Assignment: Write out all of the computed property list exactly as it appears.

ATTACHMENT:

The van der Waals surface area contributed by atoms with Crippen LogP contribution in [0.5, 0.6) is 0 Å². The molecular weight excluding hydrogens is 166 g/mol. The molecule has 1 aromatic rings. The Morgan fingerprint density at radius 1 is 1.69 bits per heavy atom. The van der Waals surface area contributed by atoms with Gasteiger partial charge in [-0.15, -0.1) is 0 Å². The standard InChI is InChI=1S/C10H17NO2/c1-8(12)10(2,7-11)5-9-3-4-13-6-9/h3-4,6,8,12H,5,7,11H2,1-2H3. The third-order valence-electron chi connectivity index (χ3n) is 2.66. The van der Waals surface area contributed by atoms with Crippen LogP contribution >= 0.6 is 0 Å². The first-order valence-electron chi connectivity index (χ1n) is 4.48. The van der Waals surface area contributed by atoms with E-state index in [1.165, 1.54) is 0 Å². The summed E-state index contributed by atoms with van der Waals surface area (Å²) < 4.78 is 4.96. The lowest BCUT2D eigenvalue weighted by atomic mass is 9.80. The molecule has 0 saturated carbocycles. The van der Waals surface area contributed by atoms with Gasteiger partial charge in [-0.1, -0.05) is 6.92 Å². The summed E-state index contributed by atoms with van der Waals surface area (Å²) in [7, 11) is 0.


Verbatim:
The van der Waals surface area contributed by atoms with Crippen LogP contribution in [0.5, 0.6) is 0 Å². The molecular weight excluding hydrogens is 166 g/mol. The molecule has 1 aromatic rings. The Morgan fingerprint density at radius 1 is 1.69 bits per heavy atom. The van der Waals surface area contributed by atoms with Gasteiger partial charge in [-0.15, -0.1) is 0 Å². The standard InChI is InChI=1S/C10H17NO2/c1-8(12)10(2,7-11)5-9-3-4-13-6-9/h3-4,6,8,12H,5,7,11H2,1-2H3. The third-order valence-electron chi connectivity index (χ3n) is 2.66. The van der Waals surface area contributed by atoms with Crippen LogP contribution >= 0.6 is 0 Å². The first-order valence-electron chi connectivity index (χ1n) is 4.48. The van der Waals surface area contributed by atoms with E-state index in [1.165, 1.54) is 0 Å². The summed E-state index contributed by atoms with van der Waals surface area (Å²) < 4.78 is 4.96. The lowest BCUT2D eigenvalue weighted by atomic mass is 9.80. The molecule has 0 saturated carbocycles. The van der Waals surface area contributed by atoms with Gasteiger partial charge in [-0.1, -0.05) is 6.92 Å². The summed E-state index contributed by atoms with van der Waals surface area (Å²) in [7, 11) is 0.